This is one of those lineups where things are simultaneously complex and straightforward. It seems pretty easy to project four players into the lineup, but figuring out the last spot and where players will see the floor is pretty challenging. There are a lot of different ways things could go, particularly based on how the newcomers fit.
In the backcourt and at the three spot, expect Baker, Hyatt, and Mulcahy to grab starting roles. However, it’s unclear how Hyatt and Mulcahy will fit together. Moreover, if Miller can emerge as a freshman, don’t be surprised if Pikiell moves Baker to the two. This is one of those groups where guys can easily switch positions and see time at multiple spots.
The bench at these spots will primarily be Jones, Miller, McConnell, and an assortment of the other three when Miller is on the floor. Don’t be surprised if Pikiell tries to limit his bench this time around, allowing players to shift to another position to minimize reliance on bench contributors.
The frontcourt also looks relatively settled. Harper should lock down the four and Omoruyi should start at the five. Both are solid players who have proven themselves in the Big Ten. The only thing that could shake things up here is if Agee arrives better than expected and pushes Omoruyi in the lineup. However, that seems unlikely. The backups at these spots will be McConnell and Agee, who both have plenty of experience.
Overall, it’s hard to complain much about this lineup. Rutgers enters the season with three returning starters, a bench player more than capable of grabbing another spot, and two additions who should push for time as well. The only question will be how they fit together.
9. Realistic Team Goals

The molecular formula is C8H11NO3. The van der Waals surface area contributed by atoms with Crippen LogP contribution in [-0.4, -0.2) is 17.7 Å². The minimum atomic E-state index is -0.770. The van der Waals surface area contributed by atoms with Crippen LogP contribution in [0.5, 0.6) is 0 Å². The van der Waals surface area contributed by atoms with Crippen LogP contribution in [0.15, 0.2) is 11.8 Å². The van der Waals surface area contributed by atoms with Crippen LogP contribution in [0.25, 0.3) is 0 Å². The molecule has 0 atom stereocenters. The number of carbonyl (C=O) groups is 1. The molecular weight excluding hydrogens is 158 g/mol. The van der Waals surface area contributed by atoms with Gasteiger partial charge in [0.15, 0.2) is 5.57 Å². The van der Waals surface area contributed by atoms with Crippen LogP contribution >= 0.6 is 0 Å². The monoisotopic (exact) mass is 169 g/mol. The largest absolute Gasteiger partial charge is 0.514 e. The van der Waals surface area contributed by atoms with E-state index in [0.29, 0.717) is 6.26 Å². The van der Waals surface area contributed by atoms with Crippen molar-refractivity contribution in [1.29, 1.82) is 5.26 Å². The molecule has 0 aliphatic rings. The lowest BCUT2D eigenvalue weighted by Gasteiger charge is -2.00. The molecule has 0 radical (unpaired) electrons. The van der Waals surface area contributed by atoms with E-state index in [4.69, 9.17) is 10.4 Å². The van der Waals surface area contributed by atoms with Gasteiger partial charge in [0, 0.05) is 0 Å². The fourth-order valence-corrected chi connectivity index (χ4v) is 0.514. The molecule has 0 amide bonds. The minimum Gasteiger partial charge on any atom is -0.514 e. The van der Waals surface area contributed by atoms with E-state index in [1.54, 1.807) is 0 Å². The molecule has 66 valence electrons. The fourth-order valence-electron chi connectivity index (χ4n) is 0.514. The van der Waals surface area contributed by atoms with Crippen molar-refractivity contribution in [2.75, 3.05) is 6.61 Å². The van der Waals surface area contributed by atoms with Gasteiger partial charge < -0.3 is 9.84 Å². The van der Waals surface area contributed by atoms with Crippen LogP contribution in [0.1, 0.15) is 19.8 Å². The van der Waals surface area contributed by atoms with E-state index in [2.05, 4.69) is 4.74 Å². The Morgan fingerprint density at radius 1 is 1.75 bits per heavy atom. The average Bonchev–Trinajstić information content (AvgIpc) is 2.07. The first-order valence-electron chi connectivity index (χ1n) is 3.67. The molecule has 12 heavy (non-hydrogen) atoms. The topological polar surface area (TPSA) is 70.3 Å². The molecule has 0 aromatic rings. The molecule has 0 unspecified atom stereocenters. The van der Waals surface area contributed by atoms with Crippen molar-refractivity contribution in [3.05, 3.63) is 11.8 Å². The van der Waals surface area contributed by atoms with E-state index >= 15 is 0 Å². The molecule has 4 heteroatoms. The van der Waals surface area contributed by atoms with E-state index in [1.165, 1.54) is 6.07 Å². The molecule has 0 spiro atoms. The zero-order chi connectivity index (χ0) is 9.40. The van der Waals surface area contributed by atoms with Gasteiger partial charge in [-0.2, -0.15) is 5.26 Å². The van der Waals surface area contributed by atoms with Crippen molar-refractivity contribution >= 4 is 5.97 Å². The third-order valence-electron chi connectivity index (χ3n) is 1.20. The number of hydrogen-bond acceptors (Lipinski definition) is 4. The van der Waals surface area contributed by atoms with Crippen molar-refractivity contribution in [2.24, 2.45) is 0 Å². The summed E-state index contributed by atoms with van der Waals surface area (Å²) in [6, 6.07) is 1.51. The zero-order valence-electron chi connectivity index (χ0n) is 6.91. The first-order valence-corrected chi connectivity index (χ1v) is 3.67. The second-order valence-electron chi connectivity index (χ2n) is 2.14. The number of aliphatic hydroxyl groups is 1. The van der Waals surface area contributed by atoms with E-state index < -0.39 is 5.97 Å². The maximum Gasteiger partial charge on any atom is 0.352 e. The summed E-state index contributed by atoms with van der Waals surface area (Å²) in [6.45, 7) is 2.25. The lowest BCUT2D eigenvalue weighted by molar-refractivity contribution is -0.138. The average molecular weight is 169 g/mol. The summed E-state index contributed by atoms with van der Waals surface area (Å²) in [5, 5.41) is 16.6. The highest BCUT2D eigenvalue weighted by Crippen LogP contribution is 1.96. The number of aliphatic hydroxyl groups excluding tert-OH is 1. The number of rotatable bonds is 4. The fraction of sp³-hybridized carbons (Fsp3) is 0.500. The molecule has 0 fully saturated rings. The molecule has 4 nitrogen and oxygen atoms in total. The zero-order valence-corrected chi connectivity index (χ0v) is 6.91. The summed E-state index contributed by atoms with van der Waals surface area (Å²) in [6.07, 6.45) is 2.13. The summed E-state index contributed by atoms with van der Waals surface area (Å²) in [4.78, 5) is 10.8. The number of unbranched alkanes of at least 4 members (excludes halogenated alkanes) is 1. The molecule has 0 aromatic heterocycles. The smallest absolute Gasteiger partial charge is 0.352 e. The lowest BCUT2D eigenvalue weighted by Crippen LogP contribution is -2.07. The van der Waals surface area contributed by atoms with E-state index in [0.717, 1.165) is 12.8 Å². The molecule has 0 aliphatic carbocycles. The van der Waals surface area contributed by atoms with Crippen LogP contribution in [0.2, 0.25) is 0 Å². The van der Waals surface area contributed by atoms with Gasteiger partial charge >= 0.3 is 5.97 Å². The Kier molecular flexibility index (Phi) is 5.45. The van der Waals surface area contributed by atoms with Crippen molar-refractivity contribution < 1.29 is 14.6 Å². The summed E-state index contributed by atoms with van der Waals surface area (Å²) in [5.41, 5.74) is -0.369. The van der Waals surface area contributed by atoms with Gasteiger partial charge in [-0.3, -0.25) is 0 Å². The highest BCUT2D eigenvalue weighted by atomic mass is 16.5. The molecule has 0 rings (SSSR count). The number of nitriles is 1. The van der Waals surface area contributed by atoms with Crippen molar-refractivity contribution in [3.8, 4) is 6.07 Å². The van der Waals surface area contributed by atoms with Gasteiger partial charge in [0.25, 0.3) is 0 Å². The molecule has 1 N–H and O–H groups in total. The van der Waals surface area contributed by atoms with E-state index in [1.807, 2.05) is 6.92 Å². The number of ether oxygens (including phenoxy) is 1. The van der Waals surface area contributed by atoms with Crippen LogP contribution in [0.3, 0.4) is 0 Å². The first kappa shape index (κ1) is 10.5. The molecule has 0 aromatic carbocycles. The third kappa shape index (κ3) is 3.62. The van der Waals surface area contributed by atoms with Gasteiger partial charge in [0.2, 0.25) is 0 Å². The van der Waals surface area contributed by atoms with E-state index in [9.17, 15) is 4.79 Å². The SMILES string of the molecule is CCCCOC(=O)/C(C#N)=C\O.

After a groundbreaking 2020-’21 season, Rutgers enters this year with renewed hope. However, fans are certainly wondering whether this will be another chapter of success or a hangover from the special run that took place over the last two years. We won’t get a feel for how things go until we see the team take the court.
However, given the last two years, it’s fair to expect Rutgers to contend for another NCAA Tournament. The team has enough to sustain a solid level of play and enough pieces to elevate from there, if things go right.
Perhaps the biggest question will be how these pieces fit together. Rutgers desperately needs to find some perimeter shooting this year after (arguably) its most productive shooter departed this offseason. Defense will carry you pretty far, but it’s not going to be enough to achieve the program’s loftiest goals.
10. Overall Season Outlook
If you had polled Scarlet Knight fans in 2016 about the state of the program, few would have expected what happened over the last few years. Rutgers has transitioned from a Big Ten bottom dweller into a legitimate program. The Scarlet Knights have found respectability and finally broke through last season, making the NCAAs and the top 25.
However, sustaining that level of success is easier said than done. Rutgers has to figure out new goals for itself and put those into action. Getting players like Baker and Harper back will help, but can the team overcome the losses of Johnson and Young? It’s a big question, especially as the team has a target on its back.
All told, Rutgers should have another solid year. The team figures to be in NCAA consideration at season’s end. Whether it can get back to the Big Dance will likely depend on a handful of games in March yet again.